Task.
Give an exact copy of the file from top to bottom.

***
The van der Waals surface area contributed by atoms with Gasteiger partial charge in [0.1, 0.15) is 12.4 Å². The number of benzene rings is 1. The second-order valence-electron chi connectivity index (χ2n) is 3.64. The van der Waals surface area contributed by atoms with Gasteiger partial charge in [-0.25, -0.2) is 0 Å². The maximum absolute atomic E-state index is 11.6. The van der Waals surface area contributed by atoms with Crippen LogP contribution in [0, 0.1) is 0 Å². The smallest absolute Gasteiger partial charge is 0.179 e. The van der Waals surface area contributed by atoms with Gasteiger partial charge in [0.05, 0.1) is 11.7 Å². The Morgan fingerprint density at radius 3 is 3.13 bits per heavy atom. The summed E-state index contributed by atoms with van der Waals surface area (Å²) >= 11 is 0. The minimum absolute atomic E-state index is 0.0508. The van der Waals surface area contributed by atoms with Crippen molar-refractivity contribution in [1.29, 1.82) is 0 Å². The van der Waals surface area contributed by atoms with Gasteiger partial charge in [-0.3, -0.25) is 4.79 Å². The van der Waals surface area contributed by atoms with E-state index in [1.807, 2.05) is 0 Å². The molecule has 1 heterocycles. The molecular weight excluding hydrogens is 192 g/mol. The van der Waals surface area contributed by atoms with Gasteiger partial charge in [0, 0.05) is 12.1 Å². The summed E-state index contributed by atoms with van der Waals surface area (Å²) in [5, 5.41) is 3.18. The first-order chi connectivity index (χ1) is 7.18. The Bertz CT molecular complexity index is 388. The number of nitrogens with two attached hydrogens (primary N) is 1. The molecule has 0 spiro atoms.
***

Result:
The van der Waals surface area contributed by atoms with Gasteiger partial charge in [0.1, 0.15) is 12.4 Å². The number of benzene rings is 1. The second-order valence-electron chi connectivity index (χ2n) is 3.64. The van der Waals surface area contributed by atoms with Gasteiger partial charge in [-0.25, -0.2) is 0 Å². The maximum absolute atomic E-state index is 11.6. The van der Waals surface area contributed by atoms with Crippen LogP contribution in [0, 0.1) is 0 Å². The smallest absolute Gasteiger partial charge is 0.179 e. The van der Waals surface area contributed by atoms with Gasteiger partial charge in [0.05, 0.1) is 11.7 Å². The Morgan fingerprint density at radius 3 is 3.13 bits per heavy atom. The summed E-state index contributed by atoms with van der Waals surface area (Å²) >= 11 is 0. The minimum absolute atomic E-state index is 0.0508. The van der Waals surface area contributed by atoms with Crippen molar-refractivity contribution in [1.29, 1.82) is 0 Å². The van der Waals surface area contributed by atoms with Gasteiger partial charge in [-0.3, -0.25) is 4.79 Å². The van der Waals surface area contributed by atoms with E-state index in [1.807, 2.05) is 0 Å². The molecule has 1 heterocycles. The molecular weight excluding hydrogens is 192 g/mol. The van der Waals surface area contributed by atoms with Gasteiger partial charge in [0, 0.05) is 12.1 Å². The summed E-state index contributed by atoms with van der Waals surface area (Å²) in [5, 5.41) is 3.18. The first-order chi connectivity index (χ1) is 7.18. The Bertz CT molecular complexity index is 388. The number of nitrogens with two attached hydrogens (primary N) is 1. The molecule has 0 spiro atoms.